Phillis Wheatley

Love of Freedom

Excerpt from Learn Our History | Vol. 14


Although an enslaved person, Phillis Wheatley (c. 1753-1784) is today recognised as one of America’s finest poets and the first African American to publish a book of poems.


Phillis was born along the banks of the Gambia River and is thought to have belonged to the Fulani people who lived in the Gambia region during the mid-eighteenth century.


Phillis was seven or eight years old when she was sold into slavery to the Wheatley family, who renamed her after the ‘slave ship’ the Phillis, which had brought her from the west coast of Africa to Boston, Massachusetts. Her original name is unknown.


Phillis’ time in the Wheatley household was unlike that of other enslaved women of this time. Phillis was purchased primarily to serve as a personal slave to the Wheatley family; her domestic chores included light housework, and she was forbidden from interacting with the other enslaved peoples in the Wheatley household.


While Phillis was likely aware of the inhumane treatment other enslaved peoples experienced, she once witnessed an enslaved African by the name of Prince severely punished just for sitting next to her; Phillis’ poems rarely mention the harsh conditions most of her fellow enslaved peoples had to endure.


Not much is known about how Phillis acquired her great learning. It is said that within sixteen months of arriving in Boston, she was able to read all parts of the King James Bible. Phillis is also noted to have been able to speak Latin, something the Wheatley family were unable to do.


In 1772, the Wheatley’s tried to assemble a volume of Phillis’ poetry; however, this was met with a frosty reception in Boston. In response, the Wheatley’s sought after a London publisher, thus beginning a series of events that brought Phillis to London in 1773, where a collection of her poems was published.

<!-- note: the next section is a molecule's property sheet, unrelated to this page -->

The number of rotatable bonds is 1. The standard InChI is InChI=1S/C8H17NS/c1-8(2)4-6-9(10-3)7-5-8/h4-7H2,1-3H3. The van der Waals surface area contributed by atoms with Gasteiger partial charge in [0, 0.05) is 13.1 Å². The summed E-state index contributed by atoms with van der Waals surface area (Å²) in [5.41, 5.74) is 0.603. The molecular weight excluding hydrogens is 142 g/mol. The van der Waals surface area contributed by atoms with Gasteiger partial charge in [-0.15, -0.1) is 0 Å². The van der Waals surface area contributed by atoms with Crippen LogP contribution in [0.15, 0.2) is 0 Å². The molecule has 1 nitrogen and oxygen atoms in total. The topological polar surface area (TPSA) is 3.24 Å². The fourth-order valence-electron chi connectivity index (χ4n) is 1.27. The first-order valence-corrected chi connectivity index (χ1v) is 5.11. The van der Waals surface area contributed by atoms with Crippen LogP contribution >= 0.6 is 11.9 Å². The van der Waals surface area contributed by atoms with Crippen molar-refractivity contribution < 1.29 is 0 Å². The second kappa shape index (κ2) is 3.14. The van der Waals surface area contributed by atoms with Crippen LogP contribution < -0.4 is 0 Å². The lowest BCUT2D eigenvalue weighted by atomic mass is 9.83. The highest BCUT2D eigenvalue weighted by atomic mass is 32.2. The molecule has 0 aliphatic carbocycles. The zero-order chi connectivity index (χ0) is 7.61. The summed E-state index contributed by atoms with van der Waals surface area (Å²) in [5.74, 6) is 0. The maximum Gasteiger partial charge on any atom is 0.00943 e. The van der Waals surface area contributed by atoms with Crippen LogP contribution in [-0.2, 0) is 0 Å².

Following the death of the Wheatley’s, Phillis became more vocal in expressing her antislavery views. In a letter to Native American minister Samson Occom she explained:

“In every human Breast, God has implanted a Principle, which we call Love of Freedom… It is impatient of Oppression, and pants for Deliverances; and… I will assert that the same Principle lives in us.”

In a 1778 poem, Phillis castigated the hypocrisy of America’s fight for the freedom to enslave others:

“But how, presumptuous shall we hope to find
Divine acceptance with th’Almighty mind -
While yet (O deed ungenerous!) they disgrace
And hold in bondage Afric’s blameless race?”

Though Phillis left a rich paper trail of poems and letters, she never recorded her own account of her life, and, in her writings, biographical details are sparse.


During her life, and for decades following her death, Phillis’ work was used almost exclusively in one argument or another to dispute slavery and the supposed inferiority of Africans.


In more recent times, Phillis’ works have been taken on their merits. Once marginalised as a black woman, Phillis Wheatley now occupies a secure place as one of early America’s best-known poets.

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